The anterior primary divisions of the upper four cervical nerves unite to form the cervical plexus, and each receives a communicating branch from the superior cervical sympathetic ganglion. The anterior divisions of the lower four cervical nerves are joined by the greater part of the first thoracic nerve and they unite to form the brachial plexus. The fifth and sixth cervical nerves receive communicating branches from the middle cervical sympathetic ganglion, and the seventh and eighth from the inferior cervical ganglion, while the first thoracic nerve is always connected with the first thoracic sympathetic ganglion by a grey ramus and in most cases also by a white ramus communicans.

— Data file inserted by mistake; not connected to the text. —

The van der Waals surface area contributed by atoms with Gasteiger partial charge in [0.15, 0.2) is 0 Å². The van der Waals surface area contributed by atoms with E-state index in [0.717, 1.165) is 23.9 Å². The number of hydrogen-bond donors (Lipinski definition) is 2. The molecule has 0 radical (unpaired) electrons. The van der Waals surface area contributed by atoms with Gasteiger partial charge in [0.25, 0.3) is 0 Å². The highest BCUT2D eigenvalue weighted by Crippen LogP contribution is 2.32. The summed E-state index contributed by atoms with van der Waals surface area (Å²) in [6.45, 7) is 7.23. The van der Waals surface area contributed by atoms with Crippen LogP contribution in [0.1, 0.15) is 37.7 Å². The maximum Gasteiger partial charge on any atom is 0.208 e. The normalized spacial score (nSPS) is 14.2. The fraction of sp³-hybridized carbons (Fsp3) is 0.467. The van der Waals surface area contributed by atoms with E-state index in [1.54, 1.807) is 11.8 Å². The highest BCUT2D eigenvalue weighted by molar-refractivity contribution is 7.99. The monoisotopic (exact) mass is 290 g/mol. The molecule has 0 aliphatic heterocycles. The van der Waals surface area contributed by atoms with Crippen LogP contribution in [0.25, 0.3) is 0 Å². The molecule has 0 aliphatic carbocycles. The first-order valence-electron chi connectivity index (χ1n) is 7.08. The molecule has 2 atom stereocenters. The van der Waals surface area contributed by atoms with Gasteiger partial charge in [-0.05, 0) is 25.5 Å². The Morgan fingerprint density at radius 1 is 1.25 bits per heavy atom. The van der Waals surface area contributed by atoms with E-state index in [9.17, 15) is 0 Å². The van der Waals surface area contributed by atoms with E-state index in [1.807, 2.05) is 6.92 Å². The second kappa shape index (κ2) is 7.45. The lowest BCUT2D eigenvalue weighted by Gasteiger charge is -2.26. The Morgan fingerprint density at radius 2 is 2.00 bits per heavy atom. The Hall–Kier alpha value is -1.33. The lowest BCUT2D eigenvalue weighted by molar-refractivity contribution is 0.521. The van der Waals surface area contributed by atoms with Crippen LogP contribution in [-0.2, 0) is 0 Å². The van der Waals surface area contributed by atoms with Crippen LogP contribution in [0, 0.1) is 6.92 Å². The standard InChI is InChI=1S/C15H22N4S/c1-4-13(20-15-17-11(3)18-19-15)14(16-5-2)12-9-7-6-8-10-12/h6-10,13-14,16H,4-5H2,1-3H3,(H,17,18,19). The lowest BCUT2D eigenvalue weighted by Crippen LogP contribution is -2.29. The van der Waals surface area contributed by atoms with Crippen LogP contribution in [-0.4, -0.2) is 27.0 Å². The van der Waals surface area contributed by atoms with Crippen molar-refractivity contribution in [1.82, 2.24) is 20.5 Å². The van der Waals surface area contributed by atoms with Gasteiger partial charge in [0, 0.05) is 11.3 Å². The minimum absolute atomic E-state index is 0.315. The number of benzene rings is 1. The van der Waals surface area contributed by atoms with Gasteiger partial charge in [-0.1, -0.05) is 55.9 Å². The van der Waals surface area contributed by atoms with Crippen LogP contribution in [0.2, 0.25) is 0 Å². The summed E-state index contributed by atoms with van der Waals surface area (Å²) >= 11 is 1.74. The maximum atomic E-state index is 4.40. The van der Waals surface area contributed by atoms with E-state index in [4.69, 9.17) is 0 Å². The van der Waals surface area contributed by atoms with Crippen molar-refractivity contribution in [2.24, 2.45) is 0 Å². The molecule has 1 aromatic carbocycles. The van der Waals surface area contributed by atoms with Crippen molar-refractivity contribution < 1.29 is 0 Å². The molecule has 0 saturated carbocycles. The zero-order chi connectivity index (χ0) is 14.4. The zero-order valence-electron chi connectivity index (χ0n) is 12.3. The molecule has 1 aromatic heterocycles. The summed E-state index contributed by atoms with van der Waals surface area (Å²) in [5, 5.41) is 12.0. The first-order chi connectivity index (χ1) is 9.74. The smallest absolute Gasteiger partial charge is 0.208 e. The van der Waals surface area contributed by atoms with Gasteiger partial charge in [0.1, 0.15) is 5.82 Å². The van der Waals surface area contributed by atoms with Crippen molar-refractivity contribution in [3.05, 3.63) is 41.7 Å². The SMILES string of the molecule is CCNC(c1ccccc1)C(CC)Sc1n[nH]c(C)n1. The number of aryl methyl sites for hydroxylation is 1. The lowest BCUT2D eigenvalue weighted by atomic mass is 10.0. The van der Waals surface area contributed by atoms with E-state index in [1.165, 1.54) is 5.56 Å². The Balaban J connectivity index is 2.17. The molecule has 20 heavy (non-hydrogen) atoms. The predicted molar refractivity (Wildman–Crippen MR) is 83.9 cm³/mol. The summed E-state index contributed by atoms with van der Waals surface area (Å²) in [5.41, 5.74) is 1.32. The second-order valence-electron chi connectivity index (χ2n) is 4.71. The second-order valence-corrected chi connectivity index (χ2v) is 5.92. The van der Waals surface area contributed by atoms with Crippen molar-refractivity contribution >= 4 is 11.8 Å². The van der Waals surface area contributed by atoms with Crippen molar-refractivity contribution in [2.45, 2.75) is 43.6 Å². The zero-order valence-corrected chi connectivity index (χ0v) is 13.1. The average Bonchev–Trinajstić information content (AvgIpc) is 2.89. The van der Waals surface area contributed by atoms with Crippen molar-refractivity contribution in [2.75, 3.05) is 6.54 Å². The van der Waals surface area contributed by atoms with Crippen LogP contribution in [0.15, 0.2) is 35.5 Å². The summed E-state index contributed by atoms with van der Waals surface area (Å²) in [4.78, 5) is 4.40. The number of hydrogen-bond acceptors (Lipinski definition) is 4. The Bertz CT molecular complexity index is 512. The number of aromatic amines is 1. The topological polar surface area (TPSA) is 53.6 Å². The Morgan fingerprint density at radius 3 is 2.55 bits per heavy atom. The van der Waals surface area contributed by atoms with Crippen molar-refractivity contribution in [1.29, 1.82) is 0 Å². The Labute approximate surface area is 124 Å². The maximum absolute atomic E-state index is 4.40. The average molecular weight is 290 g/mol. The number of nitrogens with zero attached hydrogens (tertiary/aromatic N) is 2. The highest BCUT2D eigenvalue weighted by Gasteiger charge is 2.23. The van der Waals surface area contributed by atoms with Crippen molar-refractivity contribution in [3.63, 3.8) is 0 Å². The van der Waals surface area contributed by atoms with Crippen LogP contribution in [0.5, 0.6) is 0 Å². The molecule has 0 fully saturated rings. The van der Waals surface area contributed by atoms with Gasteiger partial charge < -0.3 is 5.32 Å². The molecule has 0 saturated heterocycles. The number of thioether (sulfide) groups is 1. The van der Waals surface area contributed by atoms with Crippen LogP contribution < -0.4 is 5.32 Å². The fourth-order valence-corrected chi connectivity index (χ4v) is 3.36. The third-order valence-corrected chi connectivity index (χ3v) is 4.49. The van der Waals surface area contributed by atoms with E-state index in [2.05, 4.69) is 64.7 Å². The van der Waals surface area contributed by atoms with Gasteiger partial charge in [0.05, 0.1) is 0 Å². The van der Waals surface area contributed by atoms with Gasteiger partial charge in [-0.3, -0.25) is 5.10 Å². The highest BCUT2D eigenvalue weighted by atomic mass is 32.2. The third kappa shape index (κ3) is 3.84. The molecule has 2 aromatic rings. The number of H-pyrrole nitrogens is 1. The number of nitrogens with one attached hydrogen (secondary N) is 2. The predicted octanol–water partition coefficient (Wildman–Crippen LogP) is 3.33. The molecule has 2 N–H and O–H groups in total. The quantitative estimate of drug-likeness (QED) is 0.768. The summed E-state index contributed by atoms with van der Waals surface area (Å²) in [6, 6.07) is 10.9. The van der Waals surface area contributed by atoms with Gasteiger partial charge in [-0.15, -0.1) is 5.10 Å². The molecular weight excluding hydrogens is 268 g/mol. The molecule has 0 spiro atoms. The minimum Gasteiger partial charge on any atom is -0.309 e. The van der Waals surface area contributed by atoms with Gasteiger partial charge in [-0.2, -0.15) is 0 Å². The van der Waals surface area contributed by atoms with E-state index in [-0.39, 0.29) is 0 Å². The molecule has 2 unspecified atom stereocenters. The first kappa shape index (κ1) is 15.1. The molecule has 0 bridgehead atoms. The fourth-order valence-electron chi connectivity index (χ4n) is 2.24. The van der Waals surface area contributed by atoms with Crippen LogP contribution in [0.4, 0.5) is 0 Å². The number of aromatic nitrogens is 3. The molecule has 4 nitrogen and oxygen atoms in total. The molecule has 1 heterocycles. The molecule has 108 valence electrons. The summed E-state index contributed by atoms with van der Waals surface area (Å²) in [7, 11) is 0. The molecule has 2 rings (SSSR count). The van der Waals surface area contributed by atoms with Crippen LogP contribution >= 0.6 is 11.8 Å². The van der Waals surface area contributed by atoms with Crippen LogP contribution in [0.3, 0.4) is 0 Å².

The brachial plexus is formed by the anterior primary divisions of the four lower cervical nerves and the greater part of that of the first thoracic nerve. It is usually joined by small twigs from the fourth cervical and second thoracic nerves.

The cervical plexus is formed by the anterior primary divisions of the upper four cervical nerves which constitute the roots of the plexus.

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